An evangelical Christian relationship counsellor who refused to offer therapy
to gay couples has lost his unfair dismissal appeal.
Gary McFarlane, 47, from Bristol, worked for the publicly-funded national
counselling service Relate and was sacked last year after he said he could
not do anything to promote gay sex and “encourage sin.”
After being fired, Mr. McFarlane lodged a claim for unfair dismissal, wrongful dismissal, and religious discrimination against Relate for failing to accommodate his faith
or allow him to try to overcome his reservations.
Relate admitted wrongful dismissal for failing to provide a
proper notice period. But the employment tribunal rejected Mr. McFarlane’s
claims of unfair dismissal and religious discrimination. Mr. McFarlane then appealed
to an Employment Appeals Tribunal.
Responding to the decision, Relate chief executive Claire Tyler said:
“The appeal judgement validates Relate‘s commitment to equality of access to our services.
“Relate‘s trusted service, both in Avon and across the country,
relies on making sure that all members of society, regardless of their gender, age, race, religion, sexual orientation or relationship status, are able to
access respectful and professional counselling and sex therapy.
“However, our primary consideration is to our clients who often need complex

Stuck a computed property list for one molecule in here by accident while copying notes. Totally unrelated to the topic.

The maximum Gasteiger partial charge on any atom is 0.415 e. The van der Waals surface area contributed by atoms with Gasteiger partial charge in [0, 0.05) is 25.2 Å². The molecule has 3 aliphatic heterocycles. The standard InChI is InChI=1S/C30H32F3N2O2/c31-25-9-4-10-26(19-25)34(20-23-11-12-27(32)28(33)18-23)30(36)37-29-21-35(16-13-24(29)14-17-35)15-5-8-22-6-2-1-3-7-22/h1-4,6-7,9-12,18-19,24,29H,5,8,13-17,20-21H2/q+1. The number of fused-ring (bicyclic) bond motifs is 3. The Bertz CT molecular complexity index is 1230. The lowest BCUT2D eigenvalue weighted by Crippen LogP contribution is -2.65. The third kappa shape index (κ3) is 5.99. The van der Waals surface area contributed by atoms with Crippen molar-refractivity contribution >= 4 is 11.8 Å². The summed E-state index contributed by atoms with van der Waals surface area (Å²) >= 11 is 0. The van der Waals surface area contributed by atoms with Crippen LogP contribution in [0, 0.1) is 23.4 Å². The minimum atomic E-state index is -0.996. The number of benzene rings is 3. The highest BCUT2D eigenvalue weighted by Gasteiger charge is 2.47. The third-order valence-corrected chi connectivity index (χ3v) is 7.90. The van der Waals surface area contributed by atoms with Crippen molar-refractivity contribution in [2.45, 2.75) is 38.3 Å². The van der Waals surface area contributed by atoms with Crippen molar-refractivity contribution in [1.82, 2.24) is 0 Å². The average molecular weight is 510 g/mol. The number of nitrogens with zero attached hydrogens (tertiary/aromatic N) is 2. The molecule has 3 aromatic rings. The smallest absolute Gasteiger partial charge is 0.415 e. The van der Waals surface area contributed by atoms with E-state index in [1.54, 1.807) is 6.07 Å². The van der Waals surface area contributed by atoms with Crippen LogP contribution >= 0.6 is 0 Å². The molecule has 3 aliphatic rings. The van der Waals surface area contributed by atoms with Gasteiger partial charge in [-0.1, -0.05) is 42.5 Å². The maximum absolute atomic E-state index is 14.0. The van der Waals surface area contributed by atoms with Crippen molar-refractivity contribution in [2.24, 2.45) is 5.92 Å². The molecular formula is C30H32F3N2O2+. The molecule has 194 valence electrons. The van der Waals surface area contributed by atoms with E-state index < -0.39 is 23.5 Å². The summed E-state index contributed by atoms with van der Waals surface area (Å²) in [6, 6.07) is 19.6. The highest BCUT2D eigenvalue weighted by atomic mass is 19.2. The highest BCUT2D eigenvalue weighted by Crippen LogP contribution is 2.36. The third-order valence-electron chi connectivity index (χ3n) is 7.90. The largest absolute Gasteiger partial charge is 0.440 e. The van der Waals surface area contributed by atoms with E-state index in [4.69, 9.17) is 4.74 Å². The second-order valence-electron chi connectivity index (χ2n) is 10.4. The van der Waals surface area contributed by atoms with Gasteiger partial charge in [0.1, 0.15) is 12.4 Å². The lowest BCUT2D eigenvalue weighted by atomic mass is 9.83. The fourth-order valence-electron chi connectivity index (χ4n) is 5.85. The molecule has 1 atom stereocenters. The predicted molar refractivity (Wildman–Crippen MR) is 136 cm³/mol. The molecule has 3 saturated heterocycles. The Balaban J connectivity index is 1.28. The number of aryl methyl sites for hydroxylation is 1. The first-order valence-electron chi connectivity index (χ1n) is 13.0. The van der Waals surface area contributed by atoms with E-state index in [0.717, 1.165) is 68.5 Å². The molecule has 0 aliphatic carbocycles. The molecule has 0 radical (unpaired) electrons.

advice and assistance.
“We cannot allow anything to damage our clients, or to undermine the
principle of trust that underpins our work.”
What is wrongful dismissal?
Certain terms are automatically imposed into our employment contracts by
operation of law. For example, the duty to to comply with statutory
disciplinary or grievance procedures. Where an employer breaches these terms,
it may be liable for wrongful dismissal.
An employer may only dismiss an employee without notice – summary
dismissal – if the employee commits a serious breach of the
contract, for example assaulting a colleague.
It is worth noting that dismissal can be both wrongful and unfair: for wrongful dismissal, however, there is no
service qualification period for making a claim (unlike unfair dismissal). Note also, that any money received
for unfair dismissal will usually be cancelled out by the
amount received for wrongful dismissal, and vice versa, to stop the
employee receiving double compensation.
Additional Information & Advice
Depending on the circumstances of your case, however, it may be better to
speak with a solicitor who specialises in employment law. You can be matched with a solicitor in your area for free via solicitor
matching services, which can also help you to understand the best course of
action for your situation and whether you are ready to hire a solicitor.
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